From the acclaimed authors of A Future Perfect comes the untold story of how the company became the world’s most powerful institution.
Like all groundbreaking books, The Company fills a hole we didn’t know existed, revealing that we cannot make sense of the past four hundred years until we place that seemingly humble Victorian innovation, the joint-stock company, in the center of the frame.
With their trademark authority and wit, Economist editors John Micklethwait and Adrian Wooldridge reveal the company to be one of history’s great catalysts, for good and for ill, a mighty engine for sucking in, recombining, and pumping out money, goods, people, and culture to every corner of the globe. What other earthly invention has the power to grow to any size, and to live to any age? What else could have given us both the stock market and the British Empire? The company man, the company town, and company time? Disneyfication and McDonald’sization, to say nothing of Coca-colonialism? Through its many mutations, the company has always incited controversy, and governments have always fought to rein it in. Today, though Marx may spin in his grave and anarchists riot in the streets, the company exercises an unparalleled influence on the globe, and understanding what this creature is and where it comes from has never been a more pressing matter. To the rescue come these acclaimed authors, with a short volume of truly vast range and insight.
From the Hardcover edition.
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|Title of Business & Economics eBook: The Company|
|Release Date: 03-04-2003|
|Allowed Countries (hover)|
|Publisher: Random House Publishing Group||Store Sales Rank: 7217|
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|Parent title||The Company|
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Merchants and Monopolists
3000 b.c. — a.d. 1500
Before the modern company came of age in the mid-nineteenth century, it had an incredibly protracted and often highly irresponsible youth. The merchants and marauders, imperialists and speculators, who dominated business life for so many centuries might not have formed fully fledged companies as we know them, but they nevertheless created powerful organizations that changed commercial life.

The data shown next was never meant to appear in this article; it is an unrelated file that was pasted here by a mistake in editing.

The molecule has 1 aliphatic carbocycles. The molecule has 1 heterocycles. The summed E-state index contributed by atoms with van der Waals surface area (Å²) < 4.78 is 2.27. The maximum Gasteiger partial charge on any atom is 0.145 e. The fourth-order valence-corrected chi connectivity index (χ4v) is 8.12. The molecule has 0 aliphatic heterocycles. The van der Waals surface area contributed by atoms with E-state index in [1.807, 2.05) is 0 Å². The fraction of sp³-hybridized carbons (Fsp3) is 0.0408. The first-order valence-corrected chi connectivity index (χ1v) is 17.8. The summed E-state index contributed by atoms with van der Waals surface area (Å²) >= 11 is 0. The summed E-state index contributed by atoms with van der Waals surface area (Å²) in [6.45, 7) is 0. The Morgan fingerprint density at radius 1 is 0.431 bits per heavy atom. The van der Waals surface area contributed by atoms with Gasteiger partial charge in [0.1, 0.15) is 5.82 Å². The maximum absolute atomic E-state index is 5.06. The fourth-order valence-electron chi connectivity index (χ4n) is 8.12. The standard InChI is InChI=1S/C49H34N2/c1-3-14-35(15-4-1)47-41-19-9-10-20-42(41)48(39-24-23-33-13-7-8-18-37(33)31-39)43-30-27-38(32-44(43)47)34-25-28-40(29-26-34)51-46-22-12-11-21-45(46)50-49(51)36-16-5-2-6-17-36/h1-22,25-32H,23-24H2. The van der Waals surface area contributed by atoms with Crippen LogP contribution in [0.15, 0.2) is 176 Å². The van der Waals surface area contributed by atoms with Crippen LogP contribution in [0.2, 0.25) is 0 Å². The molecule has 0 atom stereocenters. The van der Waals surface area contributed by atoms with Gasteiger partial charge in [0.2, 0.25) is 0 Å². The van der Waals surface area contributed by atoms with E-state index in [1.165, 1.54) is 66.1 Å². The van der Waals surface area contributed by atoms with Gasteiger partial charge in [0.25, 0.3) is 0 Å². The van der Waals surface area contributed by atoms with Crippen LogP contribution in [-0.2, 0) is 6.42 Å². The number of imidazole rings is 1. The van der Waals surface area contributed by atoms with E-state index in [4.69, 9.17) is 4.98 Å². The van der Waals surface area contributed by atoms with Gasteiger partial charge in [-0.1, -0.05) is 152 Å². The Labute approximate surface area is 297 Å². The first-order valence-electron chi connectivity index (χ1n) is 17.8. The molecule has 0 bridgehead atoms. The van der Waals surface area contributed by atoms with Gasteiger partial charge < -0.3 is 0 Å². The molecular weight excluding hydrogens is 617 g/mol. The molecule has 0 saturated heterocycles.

As long ago as 3000 b.c., Mesopotamia boasted business arrangements that went beyond simple barter. Sumerian families who traded along the Euphrates and Tigris rivers developed contracts that tried to rationalize property ownership. The temple functioned as both bank and state overseer. The Assyrians (2000–1800 b.c.), a group one normally associates with biblical savagery, took this farther. One document shows an Assyrian ruler formally sharing power with the elders, the town, and the merchants (or karum, named after the word for quay, where they sat). There was even a partnership agreement. Under the terms of one such contract, some fourteen investors put twenty-six pieces of gold into a fund run by a merchant called Amur Ishtar, who himself added four. The fund was to last four years, and the merchant was to collect a third of the profits—terms not dissimilar to a modern venture-capital fund.
The Phoenicians and later the Athenians took this sort of capitalism to sea with them, spreading similar organizations around the Mediterranean. The expense and time involved in maritime commerce made some type of formal arrangement even more necessary than its land-based equivalent. So did the ever-present